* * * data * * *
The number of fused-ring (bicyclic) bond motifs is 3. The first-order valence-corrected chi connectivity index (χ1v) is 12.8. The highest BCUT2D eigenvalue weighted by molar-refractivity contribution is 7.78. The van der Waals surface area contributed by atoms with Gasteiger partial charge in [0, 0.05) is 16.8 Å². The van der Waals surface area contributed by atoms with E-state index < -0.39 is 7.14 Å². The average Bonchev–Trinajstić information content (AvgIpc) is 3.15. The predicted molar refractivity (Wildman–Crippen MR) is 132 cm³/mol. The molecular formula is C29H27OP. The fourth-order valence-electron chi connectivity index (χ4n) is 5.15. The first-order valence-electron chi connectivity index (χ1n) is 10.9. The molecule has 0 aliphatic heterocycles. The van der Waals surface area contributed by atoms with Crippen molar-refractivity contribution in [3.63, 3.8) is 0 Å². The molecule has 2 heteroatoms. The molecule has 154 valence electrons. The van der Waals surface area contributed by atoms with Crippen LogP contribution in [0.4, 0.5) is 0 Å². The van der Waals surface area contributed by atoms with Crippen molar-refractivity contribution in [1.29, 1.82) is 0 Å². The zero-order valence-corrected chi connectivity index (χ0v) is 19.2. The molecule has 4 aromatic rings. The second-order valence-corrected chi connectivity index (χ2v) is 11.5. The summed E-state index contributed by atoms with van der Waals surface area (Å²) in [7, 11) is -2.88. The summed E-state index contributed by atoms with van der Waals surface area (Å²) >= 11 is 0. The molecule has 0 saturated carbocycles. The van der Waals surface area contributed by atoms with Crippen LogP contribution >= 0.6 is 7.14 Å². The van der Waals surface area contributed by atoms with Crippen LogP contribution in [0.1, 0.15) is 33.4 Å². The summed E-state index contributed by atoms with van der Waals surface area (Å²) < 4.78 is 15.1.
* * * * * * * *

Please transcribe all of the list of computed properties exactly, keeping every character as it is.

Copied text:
The number of fused-ring (bicyclic) bond motifs is 3. The first-order valence-corrected chi connectivity index (χ1v) is 12.8. The highest BCUT2D eigenvalue weighted by molar-refractivity contribution is 7.78. The van der Waals surface area contributed by atoms with Gasteiger partial charge in [0, 0.05) is 16.8 Å². The van der Waals surface area contributed by atoms with E-state index < -0.39 is 7.14 Å². The average Bonchev–Trinajstić information content (AvgIpc) is 3.15. The predicted molar refractivity (Wildman–Crippen MR) is 132 cm³/mol. The molecular formula is C29H27OP. The fourth-order valence-electron chi connectivity index (χ4n) is 5.15. The first-order valence-electron chi connectivity index (χ1n) is 10.9. The molecule has 0 aliphatic heterocycles. The van der Waals surface area contributed by atoms with Crippen molar-refractivity contribution in [3.63, 3.8) is 0 Å². The molecule has 2 heteroatoms. The molecule has 154 valence electrons. The van der Waals surface area contributed by atoms with Crippen LogP contribution in [0.4, 0.5) is 0 Å². The van der Waals surface area contributed by atoms with Crippen molar-refractivity contribution in [1.29, 1.82) is 0 Å². The zero-order valence-corrected chi connectivity index (χ0v) is 19.2. The molecule has 4 aromatic rings. The second-order valence-corrected chi connectivity index (χ2v) is 11.5. The summed E-state index contributed by atoms with van der Waals surface area (Å²) in [7, 11) is -2.88. The summed E-state index contributed by atoms with van der Waals surface area (Å²) >= 11 is 0. The molecule has 0 saturated carbocycles. The van der Waals surface area contributed by atoms with Crippen LogP contribution >= 0.6 is 7.14 Å². The van der Waals surface area contributed by atoms with Crippen LogP contribution in [0.1, 0.15) is 33.4 Å². The summed E-state index contributed by atoms with van der Waals surface area (Å²) < 4.78 is 15.1.